CHRIST IN WINTER: Reflections on Faith from a Place of Winter for the Years of Winter… ©
Today is the All Star game, and so, a baseball CIW…
Helen and I were in Cincinnati to see Ted Kluzewski’s # 18 retired. Our trip to Riverfront Stadium was a sort of pilgrimage. “Big Klu” had been a hero of my youth, when I, too, was a slow hard-hitting first baseman.
We were dressed in all our Reds regalia–caps, shirts, sox, all extolling professional baseball’s first team. I was in line to get tickets when Helen tugged at my arm.
“This man says he’ll give us tickets,” she said.
She waved her arm toward a rather scrufty looking young man standing a few feet away. He looked like the kind of guy who would be asking for something rather than giving something. He slouched sideways, like the sullen gunsel in The Maltese Falcon.
He wasn’t highly articulate, but the bottom line was that he had a pair of tickets, and he had just been looking around for the right people to give them to.
All this was highly suspicious. Standing behind him, Helen indicated, non-verbally, that she didn’t think we should take this offer, that it had the odor of scam about it. I agreed. I mean, what if…
…he was a dope dealer and he had mistaken us for someone else and the tickets were a signal and a shifty-eyed woman with too much cleavage would hand us a paper bag and suddenly whistles would blow and cops would appear. Maybe he was an undercover agent investigating scalping and as soon as we took the tickets whistles would blow and cops would appear. In either scenario, we would spend the night in jail with low-life types, Dodgers and Yankees fans.
At the very least, if these were free tickets, they would be high up in right field, where the seats were red because of all the noses that had bled on them, and this being Big Klu’s big night, we had decided to break the budget and get green seats, or maybe even yellow seats, for the first time in all our trips to Riverfront. [Riverfront Stadium is no more. The Reds now play in The Great American Ballpark, where all the seats are red.] But he stuck the tickets out, and I, rather ungraciously, took them, with only a mumbled word of thanks.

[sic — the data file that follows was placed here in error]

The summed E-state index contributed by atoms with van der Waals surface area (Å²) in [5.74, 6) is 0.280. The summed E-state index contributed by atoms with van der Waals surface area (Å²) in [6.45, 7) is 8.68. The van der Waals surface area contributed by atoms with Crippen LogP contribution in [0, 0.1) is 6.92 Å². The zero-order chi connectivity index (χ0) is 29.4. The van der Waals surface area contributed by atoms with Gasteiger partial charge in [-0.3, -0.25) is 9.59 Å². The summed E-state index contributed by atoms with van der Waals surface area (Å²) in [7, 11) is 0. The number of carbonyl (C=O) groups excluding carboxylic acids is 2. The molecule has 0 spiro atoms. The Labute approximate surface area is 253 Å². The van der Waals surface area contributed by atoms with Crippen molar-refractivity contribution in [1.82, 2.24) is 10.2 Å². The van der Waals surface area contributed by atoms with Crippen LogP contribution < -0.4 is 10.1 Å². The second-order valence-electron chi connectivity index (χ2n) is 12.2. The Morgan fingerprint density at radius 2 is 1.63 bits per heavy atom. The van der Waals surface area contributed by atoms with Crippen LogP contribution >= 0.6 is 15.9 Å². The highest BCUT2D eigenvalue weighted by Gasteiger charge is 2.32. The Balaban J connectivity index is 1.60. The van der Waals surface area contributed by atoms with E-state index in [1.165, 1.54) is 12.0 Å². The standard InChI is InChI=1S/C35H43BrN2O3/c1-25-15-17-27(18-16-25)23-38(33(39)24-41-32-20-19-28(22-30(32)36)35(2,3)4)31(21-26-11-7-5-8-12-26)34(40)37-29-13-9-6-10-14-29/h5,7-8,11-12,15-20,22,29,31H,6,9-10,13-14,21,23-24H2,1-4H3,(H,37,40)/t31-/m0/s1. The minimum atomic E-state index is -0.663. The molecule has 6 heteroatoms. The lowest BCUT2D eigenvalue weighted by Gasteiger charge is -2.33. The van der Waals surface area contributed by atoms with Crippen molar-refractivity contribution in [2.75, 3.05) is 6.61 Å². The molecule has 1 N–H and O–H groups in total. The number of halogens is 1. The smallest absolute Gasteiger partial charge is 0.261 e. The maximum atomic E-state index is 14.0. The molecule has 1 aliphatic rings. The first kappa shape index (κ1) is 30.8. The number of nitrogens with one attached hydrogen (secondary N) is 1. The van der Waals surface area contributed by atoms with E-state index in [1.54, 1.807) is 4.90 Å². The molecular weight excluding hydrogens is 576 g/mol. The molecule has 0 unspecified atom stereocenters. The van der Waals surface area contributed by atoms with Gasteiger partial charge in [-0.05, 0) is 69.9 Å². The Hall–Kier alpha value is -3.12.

We took our pathetic tickets and trudged up, up, up, past the young people who were lounging comfortably on the lower concourses, drinking beer and looking at the river and saving their breath for cheering Big Klu . We presented our tickets to the last usher, who looked like he was about to pass out from altitude sickness. He looked carefully at them, looked again.
“I don’t recognize these numbers,” he said.
Great! We had been given counterfeit tickets. Now we would be thrown out and an ignominious photo of us would appear at the gates of all major league ballparks with the notice to watch out for these old people because they are frauds who use counterfeit tickets.
The usher pulled a wrinkled stadium map from his back pocket. He looked at it for a long time.
“These are way down there,” he said, pointing in the direction of third base. “In the blue seats.”
Blue seats? But the blue seats were the best. We would never be able to afford blue seats, and even if we could, the tickets to them were all sold out before the season even began. Surely nobody had given us free tickets to the blue seats.
It was easier going down than coming up, but it was still a long way. The healthy-looking blue seat usher got us into our seats without demur, just as Big Klu’s widow walked onto the field. The scrufty young man was seated a couple of rows in front of us, with a stunning young woman and three bright and beautiful and well-behaved children.
By asking our neighbors during the game, we learned that we were in the reserved section of a local corporation. On nights when there were not enough of their employees to fill up all the seats they had paid for, they gave them to others. Our young scammer, who moon-lighted as a vice-president of the corporation, had been waiting around to find just the right people to receive his extra tickets. When he saw two old people all dressed up like Reds groupies, he decided we were the ones.
As we sat there, so close we could see the seams of the baseball Mrs Klu used as the first pitch, one of the many announcements over the loud speaker was: “Children, senior citizens, and handicapped persons who become separated from their parties will be taken to Gate 13.”
Senior citizens? Well, yes. Old people lose their bearings and get lost sometimes, just like children. Gate 13 does not sound like a very lucky spot to be taken, but it’s nice to know there is a place where you can get back to your party. It’s in the blue seats, and the tickets are free.
John Robert McFarland
The “place of winter” mentioned in the title line is Iron Mountain, in Michigan’s Upper Peninsula, where people are Yoopers, a word in the new Merriam-Webster dictionary, and life is defined by winter even in the summer! [This phrase is explained in the post for March 20, 2014.]
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I have also started an author blog, about writing, in preparation for the publication, by Black Opal Books, of my novel, VETS, in late 2014 or early 2015. http://johnrobertmcfarland-author.blogspot.com/
I tweet as yooper1721.